Originally posted August 21, 2013 by Chris Kilbourne on http://safetydailyadvisor.blr.com
Workers’ comp claims must be filed directly after a work-related injury occurs, right? Wrong, says one state court.
A warehouse worker was moving a pallet stacked high with boxes when a 50-pound box fell from the top of the stack. He raised his arm to protect his head, and the box hit his wrist. Immediately following the accident, the wrist felt sore and stiff.
The worker’s company had a policy requiring employees to report injuries to their supervisors and record the injury in an injury log. So right after the accident, the worker told his supervisor that a box fell on his wrist and that he felt pain in his wrist.
“Can you still work?” asked the supervisor.
“Yeah, I guess so,” said the worker. “It’s probably just a sprain. It ought to go away in a few days.”
“OK,” replied the supervisor. “Just don’t forget to write it up in the injury log.”
The employee did as the accident policy required and wrote in the injury log his name, the date, and “Pain in right wrist.”
And that was that—except that it wasn’t. Twice during the next month the employee told his supervisor that his wrist still hurt, and both times he also recorded the problem in the injury log. Although he continued to experience pain, the worker didn’t go to the doctor because he still believed that he’d suffered a sprain and that it would get better in time.
Unfortunately for this employee, his wrist failed to get better, and he finally went to see the company nurse. She told him he might have tendonitis. The employee waited a while longer for the pain to go away. By now more than a year had passed since the accident and the wrist still hurt, so he went to see his doctor.
The doctor diagnosed a badly healed fracture of the wrist (the bones had not rejoined properly). The doctor told the worker that surgery would be required to correct the problem.
Following the diagnosis, the employee filed a workers’ compensation claim for the injury. The company denied the claim on the grounds that the worker had failed to give timely written notice of his injury as required by the state’s workers’ comp law, which required written notice within 90 days of the injury.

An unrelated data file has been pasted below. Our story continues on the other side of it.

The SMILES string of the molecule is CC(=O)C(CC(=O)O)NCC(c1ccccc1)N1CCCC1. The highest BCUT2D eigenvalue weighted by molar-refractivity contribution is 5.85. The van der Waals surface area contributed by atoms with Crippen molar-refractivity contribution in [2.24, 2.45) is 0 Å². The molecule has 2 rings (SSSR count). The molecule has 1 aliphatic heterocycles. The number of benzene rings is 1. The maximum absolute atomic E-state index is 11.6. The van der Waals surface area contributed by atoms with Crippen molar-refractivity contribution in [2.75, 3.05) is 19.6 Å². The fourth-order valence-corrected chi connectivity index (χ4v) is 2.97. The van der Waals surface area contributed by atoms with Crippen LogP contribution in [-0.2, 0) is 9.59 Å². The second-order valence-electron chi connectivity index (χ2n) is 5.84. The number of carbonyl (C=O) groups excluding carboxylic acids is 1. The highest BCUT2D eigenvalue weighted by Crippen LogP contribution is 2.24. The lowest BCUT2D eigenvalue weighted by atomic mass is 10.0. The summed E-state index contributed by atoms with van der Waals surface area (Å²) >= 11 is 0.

The case eventually ended up in court.
What the Court Said
The employee gave sufficient notice of the injury to qualify for benefits, ruled the Supreme Court of Oregon. The court said that by following the employer’s policy and reporting the injury to a supervisor immediately following the accident and recording the injury in the injury log, the employee had given adequate notice of the injury.
Then, within 30 days after the accident, the employee had twice more told his supervisor about the pain in his wrist and written entries in the injury log. In the court’s view, those reports were sufficient to put the employer on notice that the employee had suffered a wrist injury at work that might require medical treatment covered by workers’ comp.
What This Ruling Means
When a worker comes to you, your safety staff, or a supervisor complaining of any work-related injury or health problem, take action immediately. Investigate accidents, follow up on reported aches and pains that might be job-related, and follow your organization’s procedure for making sure employees get a proper medical evaluation and any necessary treatment for work-related injuries. Otherwise, an injury or illness could come back to haunt you months or even years later.